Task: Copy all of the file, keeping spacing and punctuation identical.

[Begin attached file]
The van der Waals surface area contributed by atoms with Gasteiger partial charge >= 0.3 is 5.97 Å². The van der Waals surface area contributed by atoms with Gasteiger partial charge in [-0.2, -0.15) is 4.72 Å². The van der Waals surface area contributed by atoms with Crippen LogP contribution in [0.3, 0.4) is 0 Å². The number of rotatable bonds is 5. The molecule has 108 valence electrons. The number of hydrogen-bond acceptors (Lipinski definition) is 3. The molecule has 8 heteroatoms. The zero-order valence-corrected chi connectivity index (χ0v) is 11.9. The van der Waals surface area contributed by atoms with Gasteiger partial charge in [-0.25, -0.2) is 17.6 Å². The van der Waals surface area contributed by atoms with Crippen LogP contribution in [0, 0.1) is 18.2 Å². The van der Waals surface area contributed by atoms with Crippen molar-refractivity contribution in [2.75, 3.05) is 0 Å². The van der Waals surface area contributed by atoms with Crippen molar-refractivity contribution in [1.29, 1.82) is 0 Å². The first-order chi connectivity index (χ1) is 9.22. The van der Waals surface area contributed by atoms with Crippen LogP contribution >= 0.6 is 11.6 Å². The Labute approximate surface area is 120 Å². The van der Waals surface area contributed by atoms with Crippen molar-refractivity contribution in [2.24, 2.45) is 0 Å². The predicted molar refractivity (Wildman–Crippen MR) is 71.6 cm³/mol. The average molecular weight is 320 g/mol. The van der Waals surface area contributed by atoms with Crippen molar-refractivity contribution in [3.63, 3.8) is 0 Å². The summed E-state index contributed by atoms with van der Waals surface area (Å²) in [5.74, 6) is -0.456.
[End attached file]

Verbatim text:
The van der Waals surface area contributed by atoms with Gasteiger partial charge >= 0.3 is 5.97 Å². The van der Waals surface area contributed by atoms with Gasteiger partial charge in [-0.2, -0.15) is 4.72 Å². The van der Waals surface area contributed by atoms with Crippen LogP contribution in [0.3, 0.4) is 0 Å². The number of rotatable bonds is 5. The molecule has 108 valence electrons. The number of hydrogen-bond acceptors (Lipinski definition) is 3. The molecule has 8 heteroatoms. The zero-order valence-corrected chi connectivity index (χ0v) is 11.9. The van der Waals surface area contributed by atoms with Gasteiger partial charge in [-0.25, -0.2) is 17.6 Å². The van der Waals surface area contributed by atoms with Crippen LogP contribution in [0, 0.1) is 18.2 Å². The van der Waals surface area contributed by atoms with Crippen molar-refractivity contribution in [2.75, 3.05) is 0 Å². The van der Waals surface area contributed by atoms with Crippen molar-refractivity contribution in [1.29, 1.82) is 0 Å². The first-order chi connectivity index (χ1) is 9.22. The van der Waals surface area contributed by atoms with Crippen LogP contribution >= 0.6 is 11.6 Å². The Labute approximate surface area is 120 Å². The van der Waals surface area contributed by atoms with Crippen molar-refractivity contribution in [2.24, 2.45) is 0 Å². The predicted molar refractivity (Wildman–Crippen MR) is 71.6 cm³/mol. The average molecular weight is 320 g/mol. The van der Waals surface area contributed by atoms with Crippen molar-refractivity contribution in [3.63, 3.8) is 0 Å². The summed E-state index contributed by atoms with van der Waals surface area (Å²) in [5.74, 6) is -0.456.